Fish and Wildlife Commission set to take action on hunting rules

No Gravatar

OLYMPIA –The Washington Fish and Wildlife Commission is scheduled to take action on a variety of new hunting rules at a public meeting April 8-9 in Olympia.

The commission, which sets policy for the Washington Department of Fish and Wildlife (WDFW), will meet both days in room 172 of the Natural Resource Building, 1111 Washington St. S.E. in Olympia. The meeting will start at 8:30 a.m. both days.

An agenda is available on the commission’s website at

New hunting rules proposed for the 2011-12 season would:

  • Adjust elk and deer general seasons and special-permit levels in response to population changes and crop and property damage problems in various parts of the state. Proposed modifications include reducing antlerless white-tailed deer hunting in northeast units, while maintaining opportunities for youth, senior and disabled hunters. The commission also will consider a proposal that would implement antler point restrictions for white-tailed deer in two northeast Washington game management units.
  • Adjust moose, bighorn sheep, and mountain goat hunting permit levels, based on population surveys.
  • Increase spring black bear hunting seasons and permits in western and northeast Washington to help reduce timber damage, address bear nuisance activity and expand hunting opportunities within population management guidelines.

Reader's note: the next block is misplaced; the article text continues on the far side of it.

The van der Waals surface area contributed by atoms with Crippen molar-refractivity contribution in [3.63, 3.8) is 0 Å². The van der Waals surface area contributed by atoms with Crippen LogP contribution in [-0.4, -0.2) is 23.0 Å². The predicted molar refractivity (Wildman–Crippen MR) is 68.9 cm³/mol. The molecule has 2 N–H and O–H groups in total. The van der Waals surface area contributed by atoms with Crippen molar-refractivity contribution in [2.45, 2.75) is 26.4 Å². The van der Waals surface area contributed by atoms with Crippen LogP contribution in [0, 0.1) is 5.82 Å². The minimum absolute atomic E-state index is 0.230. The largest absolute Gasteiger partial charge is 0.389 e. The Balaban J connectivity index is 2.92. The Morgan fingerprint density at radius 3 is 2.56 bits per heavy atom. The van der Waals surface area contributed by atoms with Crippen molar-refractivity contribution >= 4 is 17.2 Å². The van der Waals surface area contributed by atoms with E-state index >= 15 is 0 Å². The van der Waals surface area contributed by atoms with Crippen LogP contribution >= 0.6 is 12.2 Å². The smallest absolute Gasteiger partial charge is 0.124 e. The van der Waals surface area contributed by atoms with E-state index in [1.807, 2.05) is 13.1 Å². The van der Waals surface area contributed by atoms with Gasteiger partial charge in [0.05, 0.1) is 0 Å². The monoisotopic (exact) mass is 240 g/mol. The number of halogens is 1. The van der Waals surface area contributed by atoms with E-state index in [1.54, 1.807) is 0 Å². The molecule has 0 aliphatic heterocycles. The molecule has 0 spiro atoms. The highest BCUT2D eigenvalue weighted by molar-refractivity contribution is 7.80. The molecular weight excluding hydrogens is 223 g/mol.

• Simplify game management unit boundary descriptions for deer and elk hunting.
  • Authorize certain landowners in Asotin County to issue hunting permits to increase access to deer and elk hunting on private lands. Hunting permits for those properties also would be available to the public through WDFW’s special permit drawing.
  • Clarify public-conduct rules on private lands open for hunting under cooperative agreements with WDFW.

In other action, the commission will consider proposed changes in state bald eagle management plan requirements. Bald eagles are no longer listed as an endangered species and are considered recovered in Washington state. The proposal would relax current management plan requirements to require site-specific management plans only if bald eagles were again listed as a state threatened or endangered species. Bald eagle habitat protection would continue through the U. S. Fish and Wildlife Service under the federal Bald and Golden Eagle Protection Act.

The commission will also consider approving acquisition of land for fish and wildlife habitat and public recreation in Okanogan, Wahkiakum, Whatcom and Chelan counties. Funds used to acquire the properties would be part of the state’s capital budget and are not available for use in operating budgets.

In other business, the commission is scheduled to hear briefings on the Estuary and Salmon Restoration Program and an update on the management of forage fish in Puget Sound.